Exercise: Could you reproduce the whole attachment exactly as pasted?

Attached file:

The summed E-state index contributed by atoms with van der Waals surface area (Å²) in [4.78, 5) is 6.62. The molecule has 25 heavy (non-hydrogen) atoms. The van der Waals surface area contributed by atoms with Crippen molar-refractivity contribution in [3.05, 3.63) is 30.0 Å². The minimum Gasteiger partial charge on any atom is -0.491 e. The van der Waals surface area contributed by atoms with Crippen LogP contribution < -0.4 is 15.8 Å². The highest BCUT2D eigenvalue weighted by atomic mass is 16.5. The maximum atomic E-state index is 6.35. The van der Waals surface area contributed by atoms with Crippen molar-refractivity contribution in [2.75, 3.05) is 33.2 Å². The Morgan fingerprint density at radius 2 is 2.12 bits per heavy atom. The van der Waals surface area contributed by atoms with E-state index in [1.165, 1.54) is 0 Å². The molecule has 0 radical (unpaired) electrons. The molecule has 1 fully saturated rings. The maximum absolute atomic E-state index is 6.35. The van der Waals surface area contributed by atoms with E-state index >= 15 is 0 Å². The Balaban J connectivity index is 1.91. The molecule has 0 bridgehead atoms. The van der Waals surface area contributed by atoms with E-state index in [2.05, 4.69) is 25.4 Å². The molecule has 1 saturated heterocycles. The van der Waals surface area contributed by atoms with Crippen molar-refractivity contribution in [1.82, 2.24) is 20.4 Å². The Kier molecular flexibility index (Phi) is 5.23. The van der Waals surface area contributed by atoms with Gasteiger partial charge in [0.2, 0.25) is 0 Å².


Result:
The summed E-state index contributed by atoms with van der Waals surface area (Å²) in [4.78, 5) is 6.62. The molecule has 25 heavy (non-hydrogen) atoms. The van der Waals surface area contributed by atoms with Crippen molar-refractivity contribution in [3.05, 3.63) is 30.0 Å². The minimum Gasteiger partial charge on any atom is -0.491 e. The van der Waals surface area contributed by atoms with Crippen LogP contribution < -0.4 is 15.8 Å². The highest BCUT2D eigenvalue weighted by atomic mass is 16.5. The maximum atomic E-state index is 6.35. The van der Waals surface area contributed by atoms with Crippen molar-refractivity contribution in [2.75, 3.05) is 33.2 Å². The Morgan fingerprint density at radius 2 is 2.12 bits per heavy atom. The van der Waals surface area contributed by atoms with E-state index in [1.165, 1.54) is 0 Å². The molecule has 0 radical (unpaired) electrons. The molecule has 1 fully saturated rings. The maximum absolute atomic E-state index is 6.35. The van der Waals surface area contributed by atoms with E-state index >= 15 is 0 Å². The Balaban J connectivity index is 1.91. The molecule has 0 bridgehead atoms. The van der Waals surface area contributed by atoms with E-state index in [2.05, 4.69) is 25.4 Å². The molecule has 1 saturated heterocycles. The van der Waals surface area contributed by atoms with Crippen molar-refractivity contribution in [1.82, 2.24) is 20.4 Å². The Kier molecular flexibility index (Phi) is 5.23. The van der Waals surface area contributed by atoms with Gasteiger partial charge in [0.2, 0.25) is 0 Å².